This column was originally a Night Bazaar weekly topic that asked all the Night Shade authors to examine the following topic: “Lightspeed vs. Landlock – Intergalactic Travel vs Mundane Fantasy.” I wasn’t honestly sure if I was supposed to contrast these two things, pick one over the other, or what, so I just ran with my first impression and made some shit up.
The first thing the topic called to mind was my time writing tie-in fiction for the Warhammer table-top battle games. Now, I don’t know if you’re familiar with the games, but Warhammer comes in exactly two flavors. You have Warhammer Fantasy, which is basically humans, elves, dwarfs, orcs and gribbly chaos beasties all running around in a fantasy version of early renaissance Germany, or you have Warhammer 40,000, which is basically humans, elves, orcs and gribbly chaos beasties (no dwarfs – for some reason the poor wee bastards never made it off planet) all running around in a gothic, Imperial Rome meets the thousand-year-reich version of space opera.
I always wrote on the fantasy side of the Warhammer coin. I’m just more at home with swords and spells than with bolt guns and spaceships, but I loved the lore of 40k (as they call it) just as much as I did Warhammer Fantasy. The fans of Warhammer fiction, however, were constantly arguing in the forums over which setting was better. This is fairly standard forum behavior, and I generally paid it no mind, but one of the arguments the 40k guys wielded against the Fantasy guys struck me as sillier than average.
“Fantasy is too limited!” they would say. “It’s just one world! In 40k there is an entire galaxy to explore, with thousands of worlds. Millions!”
Which leads me to the allusion I make in the title of this post. How many angels can dance on the head of a pin? How many villages can you fit into an imaginary country? How many caves can you fit into a fictitious mountain range? How many unexplored cellars can you fit into an invented medieval city? How many taverns? How many secret cults? How many heroes and villains?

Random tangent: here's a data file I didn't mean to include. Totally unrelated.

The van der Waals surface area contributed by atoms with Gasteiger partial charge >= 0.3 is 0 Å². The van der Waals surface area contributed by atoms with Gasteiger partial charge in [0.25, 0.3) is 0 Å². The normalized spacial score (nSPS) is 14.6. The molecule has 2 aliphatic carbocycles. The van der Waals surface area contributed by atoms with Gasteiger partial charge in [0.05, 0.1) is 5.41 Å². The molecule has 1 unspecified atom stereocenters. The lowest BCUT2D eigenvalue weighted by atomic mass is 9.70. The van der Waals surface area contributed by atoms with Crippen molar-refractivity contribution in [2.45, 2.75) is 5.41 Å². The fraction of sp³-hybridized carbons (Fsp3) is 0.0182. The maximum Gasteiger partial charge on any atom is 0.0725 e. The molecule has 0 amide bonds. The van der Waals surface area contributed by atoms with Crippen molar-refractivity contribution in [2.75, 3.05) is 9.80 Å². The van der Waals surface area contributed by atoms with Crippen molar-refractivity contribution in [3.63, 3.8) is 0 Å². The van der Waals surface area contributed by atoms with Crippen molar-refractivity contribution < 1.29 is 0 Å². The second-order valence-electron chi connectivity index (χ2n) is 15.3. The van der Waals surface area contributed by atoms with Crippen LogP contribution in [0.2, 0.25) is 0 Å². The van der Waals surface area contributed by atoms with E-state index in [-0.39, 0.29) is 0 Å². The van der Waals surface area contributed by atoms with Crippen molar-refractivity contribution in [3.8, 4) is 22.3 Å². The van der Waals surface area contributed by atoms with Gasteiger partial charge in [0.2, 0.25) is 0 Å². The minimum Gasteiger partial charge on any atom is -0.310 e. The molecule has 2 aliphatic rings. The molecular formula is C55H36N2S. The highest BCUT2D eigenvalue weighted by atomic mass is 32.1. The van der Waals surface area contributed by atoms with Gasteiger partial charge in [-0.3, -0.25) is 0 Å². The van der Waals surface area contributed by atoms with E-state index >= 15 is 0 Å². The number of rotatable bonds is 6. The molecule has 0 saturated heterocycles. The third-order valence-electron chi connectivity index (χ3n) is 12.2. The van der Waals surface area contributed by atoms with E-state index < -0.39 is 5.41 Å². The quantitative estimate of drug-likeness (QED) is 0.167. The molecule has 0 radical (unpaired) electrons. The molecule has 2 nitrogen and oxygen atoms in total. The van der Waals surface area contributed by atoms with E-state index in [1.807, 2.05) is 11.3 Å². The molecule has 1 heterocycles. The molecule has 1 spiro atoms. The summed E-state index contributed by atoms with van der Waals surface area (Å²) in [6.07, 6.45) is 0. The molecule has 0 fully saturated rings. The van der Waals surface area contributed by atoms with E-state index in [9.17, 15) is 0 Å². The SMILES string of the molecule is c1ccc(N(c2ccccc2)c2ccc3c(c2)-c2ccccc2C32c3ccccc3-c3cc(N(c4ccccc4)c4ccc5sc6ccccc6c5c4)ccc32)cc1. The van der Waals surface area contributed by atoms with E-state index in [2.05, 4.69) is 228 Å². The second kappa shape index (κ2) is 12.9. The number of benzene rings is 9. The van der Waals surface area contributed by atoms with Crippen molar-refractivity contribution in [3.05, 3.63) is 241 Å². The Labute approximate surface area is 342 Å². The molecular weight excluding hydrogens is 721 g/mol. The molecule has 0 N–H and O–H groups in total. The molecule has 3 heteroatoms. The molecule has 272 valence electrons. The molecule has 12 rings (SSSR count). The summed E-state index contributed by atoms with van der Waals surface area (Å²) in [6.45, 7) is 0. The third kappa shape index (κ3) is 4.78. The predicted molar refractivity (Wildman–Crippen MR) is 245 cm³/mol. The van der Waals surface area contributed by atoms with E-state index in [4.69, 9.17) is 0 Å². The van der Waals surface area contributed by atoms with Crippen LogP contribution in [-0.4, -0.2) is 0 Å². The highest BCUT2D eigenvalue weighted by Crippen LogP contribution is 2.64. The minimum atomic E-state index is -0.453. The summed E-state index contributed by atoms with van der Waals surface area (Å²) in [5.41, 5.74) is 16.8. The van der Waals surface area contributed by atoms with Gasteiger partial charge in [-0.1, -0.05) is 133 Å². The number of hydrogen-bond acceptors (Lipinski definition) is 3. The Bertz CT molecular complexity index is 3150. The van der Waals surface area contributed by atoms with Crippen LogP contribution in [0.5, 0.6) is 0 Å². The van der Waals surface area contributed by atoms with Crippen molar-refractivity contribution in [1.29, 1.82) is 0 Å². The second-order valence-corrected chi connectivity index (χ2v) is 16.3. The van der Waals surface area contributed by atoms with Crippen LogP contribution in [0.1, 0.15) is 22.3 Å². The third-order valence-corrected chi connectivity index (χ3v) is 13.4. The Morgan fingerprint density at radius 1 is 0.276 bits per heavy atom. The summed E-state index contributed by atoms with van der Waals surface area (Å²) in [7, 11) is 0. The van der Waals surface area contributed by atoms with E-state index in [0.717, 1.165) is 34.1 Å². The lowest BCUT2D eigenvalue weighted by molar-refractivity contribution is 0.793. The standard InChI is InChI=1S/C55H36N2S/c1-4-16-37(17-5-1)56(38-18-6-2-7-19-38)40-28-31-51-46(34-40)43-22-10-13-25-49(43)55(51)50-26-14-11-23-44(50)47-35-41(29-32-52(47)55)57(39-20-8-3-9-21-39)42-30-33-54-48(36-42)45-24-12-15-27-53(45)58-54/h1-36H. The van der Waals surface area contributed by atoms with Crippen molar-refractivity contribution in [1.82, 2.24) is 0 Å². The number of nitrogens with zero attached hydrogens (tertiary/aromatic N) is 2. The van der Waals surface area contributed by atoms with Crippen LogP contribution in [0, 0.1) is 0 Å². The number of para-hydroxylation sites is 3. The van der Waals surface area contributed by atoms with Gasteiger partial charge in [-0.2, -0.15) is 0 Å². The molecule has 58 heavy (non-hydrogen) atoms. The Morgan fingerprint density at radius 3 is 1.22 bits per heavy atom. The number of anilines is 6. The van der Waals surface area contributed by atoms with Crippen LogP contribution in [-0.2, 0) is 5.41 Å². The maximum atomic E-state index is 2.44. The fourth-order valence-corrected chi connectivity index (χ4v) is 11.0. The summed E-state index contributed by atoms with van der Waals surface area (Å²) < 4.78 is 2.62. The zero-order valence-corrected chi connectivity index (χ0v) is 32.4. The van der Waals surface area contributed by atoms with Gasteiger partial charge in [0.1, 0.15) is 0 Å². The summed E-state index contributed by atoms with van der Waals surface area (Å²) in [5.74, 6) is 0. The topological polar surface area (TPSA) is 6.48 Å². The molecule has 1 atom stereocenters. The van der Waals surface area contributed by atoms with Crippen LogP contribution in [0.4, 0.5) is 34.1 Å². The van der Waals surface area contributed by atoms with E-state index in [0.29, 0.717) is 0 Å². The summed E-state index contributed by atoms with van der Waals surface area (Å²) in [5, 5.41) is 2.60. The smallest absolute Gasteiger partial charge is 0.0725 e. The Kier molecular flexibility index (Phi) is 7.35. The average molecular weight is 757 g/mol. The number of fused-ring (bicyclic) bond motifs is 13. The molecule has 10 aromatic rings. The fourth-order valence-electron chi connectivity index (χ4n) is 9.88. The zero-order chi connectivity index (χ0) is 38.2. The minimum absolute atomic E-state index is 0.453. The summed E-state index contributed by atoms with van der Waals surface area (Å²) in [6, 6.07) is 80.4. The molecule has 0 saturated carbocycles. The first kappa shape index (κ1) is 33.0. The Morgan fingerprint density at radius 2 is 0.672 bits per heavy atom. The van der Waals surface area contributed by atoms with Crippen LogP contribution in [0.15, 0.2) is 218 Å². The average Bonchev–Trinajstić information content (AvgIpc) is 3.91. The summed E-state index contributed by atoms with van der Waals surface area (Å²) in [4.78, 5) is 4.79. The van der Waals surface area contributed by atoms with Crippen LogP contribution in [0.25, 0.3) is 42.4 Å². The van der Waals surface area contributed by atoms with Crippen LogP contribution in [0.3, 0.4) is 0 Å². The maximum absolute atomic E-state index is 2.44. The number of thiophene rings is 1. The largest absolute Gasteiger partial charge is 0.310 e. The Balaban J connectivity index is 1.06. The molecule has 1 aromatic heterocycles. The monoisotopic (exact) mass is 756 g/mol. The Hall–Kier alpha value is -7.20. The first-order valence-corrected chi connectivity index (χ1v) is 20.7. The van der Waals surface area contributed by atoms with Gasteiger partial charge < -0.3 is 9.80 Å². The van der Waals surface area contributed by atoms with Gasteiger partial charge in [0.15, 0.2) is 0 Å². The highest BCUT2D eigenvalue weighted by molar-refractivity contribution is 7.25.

The answer is, of course, as many as you want – an infinite amount. I invented new towns and new locations for every Warhammer book I wrote. I invented what I needed, and found a place to squeeze it all in around the already existing bits. The point, of course, is that scale in science fiction and fantasy is just frosting, just like the difference between swords and blasters or magic and high tech. Lightyears equal years. Planets equal countries. Vast, starless voids equal vast, trackless mountain ranges. Spaceport bars equal village taverns. The worlds of fantasy and science fiction are equally infinite, equally capable of accommodating any size story. And if you want some proof of the elasticity of an apparently contained setting, have a look at literary fiction.
Twenty centuries on, and the clever fucks who write that stuff still haven’t run out of stories to tell set on that one tiny little planet they call Earth.